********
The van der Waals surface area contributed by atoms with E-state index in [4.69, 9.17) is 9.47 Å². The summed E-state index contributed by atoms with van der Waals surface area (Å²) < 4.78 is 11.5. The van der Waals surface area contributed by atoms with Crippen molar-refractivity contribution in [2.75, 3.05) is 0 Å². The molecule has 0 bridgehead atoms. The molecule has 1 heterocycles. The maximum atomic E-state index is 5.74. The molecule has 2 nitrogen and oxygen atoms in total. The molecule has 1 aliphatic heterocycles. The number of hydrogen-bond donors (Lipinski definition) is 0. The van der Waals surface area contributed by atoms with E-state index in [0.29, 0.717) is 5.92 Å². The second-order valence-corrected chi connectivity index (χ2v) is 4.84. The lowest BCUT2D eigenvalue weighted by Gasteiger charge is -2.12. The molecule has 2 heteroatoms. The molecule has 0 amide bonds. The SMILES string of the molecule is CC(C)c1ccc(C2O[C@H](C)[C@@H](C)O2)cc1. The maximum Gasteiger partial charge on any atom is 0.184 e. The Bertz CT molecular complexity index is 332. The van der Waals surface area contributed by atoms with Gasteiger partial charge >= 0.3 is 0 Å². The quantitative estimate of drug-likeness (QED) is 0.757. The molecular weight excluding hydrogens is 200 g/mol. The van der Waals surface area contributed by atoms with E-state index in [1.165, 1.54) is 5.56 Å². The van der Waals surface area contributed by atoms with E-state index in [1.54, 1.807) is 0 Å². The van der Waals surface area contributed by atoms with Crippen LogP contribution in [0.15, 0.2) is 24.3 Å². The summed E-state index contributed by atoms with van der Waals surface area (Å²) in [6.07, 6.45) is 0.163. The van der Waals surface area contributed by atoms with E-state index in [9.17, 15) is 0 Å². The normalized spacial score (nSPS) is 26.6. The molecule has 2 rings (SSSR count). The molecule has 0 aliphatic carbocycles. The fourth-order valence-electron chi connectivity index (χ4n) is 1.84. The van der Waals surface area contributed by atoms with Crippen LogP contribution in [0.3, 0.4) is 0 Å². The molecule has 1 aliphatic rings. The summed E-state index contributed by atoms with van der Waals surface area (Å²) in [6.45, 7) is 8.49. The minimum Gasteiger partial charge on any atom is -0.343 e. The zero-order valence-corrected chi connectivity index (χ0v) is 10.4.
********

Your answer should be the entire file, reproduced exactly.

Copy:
The van der Waals surface area contributed by atoms with E-state index in [4.69, 9.17) is 9.47 Å². The summed E-state index contributed by atoms with van der Waals surface area (Å²) < 4.78 is 11.5. The van der Waals surface area contributed by atoms with Crippen molar-refractivity contribution in [2.75, 3.05) is 0 Å². The molecule has 0 bridgehead atoms. The molecule has 1 heterocycles. The maximum atomic E-state index is 5.74. The molecule has 2 nitrogen and oxygen atoms in total. The molecule has 1 aliphatic heterocycles. The number of hydrogen-bond donors (Lipinski definition) is 0. The van der Waals surface area contributed by atoms with E-state index in [0.29, 0.717) is 5.92 Å². The second-order valence-corrected chi connectivity index (χ2v) is 4.84. The lowest BCUT2D eigenvalue weighted by Gasteiger charge is -2.12. The molecule has 2 heteroatoms. The molecule has 0 amide bonds. The SMILES string of the molecule is CC(C)c1ccc(C2O[C@H](C)[C@@H](C)O2)cc1. The maximum Gasteiger partial charge on any atom is 0.184 e. The Bertz CT molecular complexity index is 332. The van der Waals surface area contributed by atoms with Gasteiger partial charge >= 0.3 is 0 Å². The quantitative estimate of drug-likeness (QED) is 0.757. The molecular weight excluding hydrogens is 200 g/mol. The van der Waals surface area contributed by atoms with E-state index in [1.165, 1.54) is 5.56 Å². The van der Waals surface area contributed by atoms with E-state index in [1.54, 1.807) is 0 Å². The van der Waals surface area contributed by atoms with Crippen LogP contribution in [0.15, 0.2) is 24.3 Å². The summed E-state index contributed by atoms with van der Waals surface area (Å²) in [6.07, 6.45) is 0.163. The van der Waals surface area contributed by atoms with E-state index in [9.17, 15) is 0 Å². The normalized spacial score (nSPS) is 26.6. The molecule has 2 rings (SSSR count). The molecule has 0 aliphatic carbocycles. The fourth-order valence-electron chi connectivity index (χ4n) is 1.84. The van der Waals surface area contributed by atoms with Crippen LogP contribution in [0.3, 0.4) is 0 Å². The molecule has 1 aliphatic rings. The summed E-state index contributed by atoms with van der Waals surface area (Å²) in [6.45, 7) is 8.49. The minimum Gasteiger partial charge on any atom is -0.343 e. The zero-order valence-corrected chi connectivity index (χ0v) is 10.4.